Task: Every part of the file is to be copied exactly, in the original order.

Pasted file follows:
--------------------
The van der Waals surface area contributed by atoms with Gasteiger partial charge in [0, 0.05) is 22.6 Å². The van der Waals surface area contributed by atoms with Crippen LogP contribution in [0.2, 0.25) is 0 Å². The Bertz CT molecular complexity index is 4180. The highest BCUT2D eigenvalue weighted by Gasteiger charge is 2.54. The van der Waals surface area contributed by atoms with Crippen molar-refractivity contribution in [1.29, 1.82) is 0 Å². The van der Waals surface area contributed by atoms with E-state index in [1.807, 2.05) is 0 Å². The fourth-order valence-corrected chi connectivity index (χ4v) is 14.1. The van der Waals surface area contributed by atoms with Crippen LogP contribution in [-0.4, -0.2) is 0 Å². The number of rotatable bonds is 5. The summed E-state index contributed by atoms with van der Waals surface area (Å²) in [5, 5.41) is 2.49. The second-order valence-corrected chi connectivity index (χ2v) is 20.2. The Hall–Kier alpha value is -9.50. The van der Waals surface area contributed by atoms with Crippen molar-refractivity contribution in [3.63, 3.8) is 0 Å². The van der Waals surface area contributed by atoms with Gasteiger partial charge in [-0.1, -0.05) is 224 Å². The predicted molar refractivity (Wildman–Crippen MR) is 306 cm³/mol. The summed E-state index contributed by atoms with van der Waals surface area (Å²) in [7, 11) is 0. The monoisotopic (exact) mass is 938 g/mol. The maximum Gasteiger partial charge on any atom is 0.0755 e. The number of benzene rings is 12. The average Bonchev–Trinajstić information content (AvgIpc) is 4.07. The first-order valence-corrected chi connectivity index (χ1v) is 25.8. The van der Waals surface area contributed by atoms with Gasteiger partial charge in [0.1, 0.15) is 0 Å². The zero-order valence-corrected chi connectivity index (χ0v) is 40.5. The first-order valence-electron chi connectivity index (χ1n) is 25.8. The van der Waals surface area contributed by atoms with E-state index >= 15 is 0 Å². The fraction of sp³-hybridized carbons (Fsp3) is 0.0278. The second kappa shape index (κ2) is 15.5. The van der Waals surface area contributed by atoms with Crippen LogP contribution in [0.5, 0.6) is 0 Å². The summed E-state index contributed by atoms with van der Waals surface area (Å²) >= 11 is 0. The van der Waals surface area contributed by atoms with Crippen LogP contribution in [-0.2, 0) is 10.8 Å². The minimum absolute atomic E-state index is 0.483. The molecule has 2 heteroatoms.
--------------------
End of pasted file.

The van der Waals surface area contributed by atoms with Gasteiger partial charge in [0, 0.05) is 22.6 Å². The van der Waals surface area contributed by atoms with Crippen LogP contribution in [0.2, 0.25) is 0 Å². The Bertz CT molecular complexity index is 4180. The highest BCUT2D eigenvalue weighted by Gasteiger charge is 2.54. The van der Waals surface area contributed by atoms with Crippen molar-refractivity contribution in [1.29, 1.82) is 0 Å². The van der Waals surface area contributed by atoms with E-state index in [1.807, 2.05) is 0 Å². The fourth-order valence-corrected chi connectivity index (χ4v) is 14.1. The van der Waals surface area contributed by atoms with Crippen LogP contribution in [-0.4, -0.2) is 0 Å². The number of rotatable bonds is 5. The summed E-state index contributed by atoms with van der Waals surface area (Å²) in [5, 5.41) is 2.49. The second-order valence-corrected chi connectivity index (χ2v) is 20.2. The Hall–Kier alpha value is -9.50. The van der Waals surface area contributed by atoms with Crippen molar-refractivity contribution in [3.63, 3.8) is 0 Å². The van der Waals surface area contributed by atoms with Gasteiger partial charge in [-0.1, -0.05) is 224 Å². The predicted molar refractivity (Wildman–Crippen MR) is 306 cm³/mol. The summed E-state index contributed by atoms with van der Waals surface area (Å²) in [7, 11) is 0. The monoisotopic (exact) mass is 938 g/mol. The maximum Gasteiger partial charge on any atom is 0.0755 e. The number of benzene rings is 12. The average Bonchev–Trinajstić information content (AvgIpc) is 4.07. The first-order valence-corrected chi connectivity index (χ1v) is 25.8. The van der Waals surface area contributed by atoms with Gasteiger partial charge in [0.1, 0.15) is 0 Å². The zero-order valence-corrected chi connectivity index (χ0v) is 40.5. The first-order valence-electron chi connectivity index (χ1n) is 25.8. The van der Waals surface area contributed by atoms with E-state index >= 15 is 0 Å². The fraction of sp³-hybridized carbons (Fsp3) is 0.0278. The second kappa shape index (κ2) is 15.5. The van der Waals surface area contributed by atoms with Crippen LogP contribution in [0.5, 0.6) is 0 Å². The summed E-state index contributed by atoms with van der Waals surface area (Å²) >= 11 is 0. The van der Waals surface area contributed by atoms with Crippen LogP contribution in [-0.2, 0) is 10.8 Å². The minimum absolute atomic E-state index is 0.483. The molecule has 2 heteroatoms.